Since then, the field has exploded. [2,5] The transformative work carried out by these early MS pioneers set the stage for future innovations, and the field has continued to develop over the years since. Today, mass spectrometers designed, developed and engineered in Manchester are in use throughout the world. [3]

Modern Day MS in Manchester

With the city’s rich history in MS, it is no surprise to see that Manchester is home to many international companies specializing in the development of MS instruments – including the Waters Corporation Mass Spectrometry Headquarters in Wilmslow. The facility, opened by Chancellor George Osborne, has been designed and specially equipped to accelerate innovation in the field of MS. [1]

Recent advances in the field originating at Waters’ Manchester site include the advent of commercial travelling wave ion mobility-mass spectrometry (IMS-MS) instruments. By integrating MS with ion mobility spectrometry (IMS) – which separates molecules on the basis of size, shape and charge – the technology is provided with an additional dimension of resolution. In particular, IMS can be used to measure collisional cross section (CCS) values unique to each molecule in a sample. As CCS is correlated to sample shape, it provides an additional molecular parameter that helps distinguish between isomeric and isobaric compounds. The incorporation of IMS also serves to increase peak capacity and reduce spectral complexity, altogether simplifying data analysis.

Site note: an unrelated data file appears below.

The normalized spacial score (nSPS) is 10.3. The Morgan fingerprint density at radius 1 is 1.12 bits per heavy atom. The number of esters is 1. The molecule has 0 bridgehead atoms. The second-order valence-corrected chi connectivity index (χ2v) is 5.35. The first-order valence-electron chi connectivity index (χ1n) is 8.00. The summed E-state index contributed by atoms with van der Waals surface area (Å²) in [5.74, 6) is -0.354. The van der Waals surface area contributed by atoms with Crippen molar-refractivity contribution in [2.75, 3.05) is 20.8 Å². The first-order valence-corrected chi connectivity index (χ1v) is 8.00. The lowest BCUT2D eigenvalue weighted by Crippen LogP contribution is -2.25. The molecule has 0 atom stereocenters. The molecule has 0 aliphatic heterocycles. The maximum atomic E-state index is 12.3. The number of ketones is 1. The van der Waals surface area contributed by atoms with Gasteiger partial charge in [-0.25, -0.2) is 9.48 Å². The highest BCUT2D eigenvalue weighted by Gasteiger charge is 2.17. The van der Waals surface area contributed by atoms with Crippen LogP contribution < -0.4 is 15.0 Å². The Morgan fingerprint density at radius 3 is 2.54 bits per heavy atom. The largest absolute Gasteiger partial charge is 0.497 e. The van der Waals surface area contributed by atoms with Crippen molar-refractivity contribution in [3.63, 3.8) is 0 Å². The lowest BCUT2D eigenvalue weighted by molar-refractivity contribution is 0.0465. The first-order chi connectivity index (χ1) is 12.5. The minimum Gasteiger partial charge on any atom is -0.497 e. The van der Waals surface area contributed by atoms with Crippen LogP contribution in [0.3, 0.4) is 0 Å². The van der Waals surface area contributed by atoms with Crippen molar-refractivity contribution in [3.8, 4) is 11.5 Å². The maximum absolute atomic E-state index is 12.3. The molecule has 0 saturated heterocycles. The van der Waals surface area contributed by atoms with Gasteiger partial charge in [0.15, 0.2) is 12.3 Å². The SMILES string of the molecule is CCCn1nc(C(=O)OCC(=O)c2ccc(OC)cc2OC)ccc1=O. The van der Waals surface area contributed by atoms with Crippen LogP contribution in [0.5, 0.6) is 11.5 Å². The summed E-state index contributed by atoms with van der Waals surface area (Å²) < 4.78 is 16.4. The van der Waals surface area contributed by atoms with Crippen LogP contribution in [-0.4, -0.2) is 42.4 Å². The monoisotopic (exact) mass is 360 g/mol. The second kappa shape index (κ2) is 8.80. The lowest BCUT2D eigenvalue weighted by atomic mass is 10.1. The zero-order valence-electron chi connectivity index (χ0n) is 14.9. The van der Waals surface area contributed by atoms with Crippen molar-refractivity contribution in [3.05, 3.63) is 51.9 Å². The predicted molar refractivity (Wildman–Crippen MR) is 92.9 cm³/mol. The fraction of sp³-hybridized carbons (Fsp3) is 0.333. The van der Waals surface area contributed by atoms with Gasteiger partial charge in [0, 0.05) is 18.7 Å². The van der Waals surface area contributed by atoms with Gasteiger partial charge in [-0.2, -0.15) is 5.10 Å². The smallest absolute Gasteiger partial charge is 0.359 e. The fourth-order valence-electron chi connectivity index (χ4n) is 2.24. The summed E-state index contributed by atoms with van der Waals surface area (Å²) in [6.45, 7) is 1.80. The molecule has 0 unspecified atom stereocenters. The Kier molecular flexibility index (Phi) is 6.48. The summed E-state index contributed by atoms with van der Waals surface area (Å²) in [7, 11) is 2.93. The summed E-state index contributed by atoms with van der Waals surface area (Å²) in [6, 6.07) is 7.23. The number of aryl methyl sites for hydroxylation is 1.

More recently, the development of the award-winning Cyclic IMS device in Manchester in 2019 was a breakthrough in the field. As resolution is proportional to instrument pathlength, by making the device circular, resolution can be increased with each pass while maintaining a compact size for the instrument. Furthermore, by introducing the ability to perform IMSn experiments in which ions of interest can be stored and selectively reinjected into the device, researchers can now effectively ‘zoom in’ on interesting parts of the spectra. The unprecedented control this offers is expected to usher in a new era of discovery within the MS research community. 

The future of the field

From the discovery of the underlying concepts behind the technology to the manufacture of the first commercial instrument, the city of Manchester has had a strong influence on events that have shaped the landscape of MS. By improving resolution, reducing spectral complexity and introducing the ability to perform IMSn experiments, recent advances in IMS-MS technology developed in Manchester are expected to facilitate a new generation of discoveries. Today, the city remains at the heart of innovation within the MS community, and it is anticipated that this will continue to be the case far into the future. 

Further reading:

  1. https://www.manchestereveningnews.co.uk/business/innovation/waters-corporation-unveils-new-wilmslow-7756662
  2. https://www.asms.org/docs/default-source/history-posters/vendor_vg-sectors_36x18.pdf?sfvrsn=e63576c3_0
  3. http://masses4masses.org
  4. https://www.dalton.manchester.ac.uk/about/
  5. https://www.annualreviews.org/doi/full/10.1146/annurev-anchem-061010-114018
  6. https://edu.rsc.org/feature/modern-mass-spectrometry/2020194.article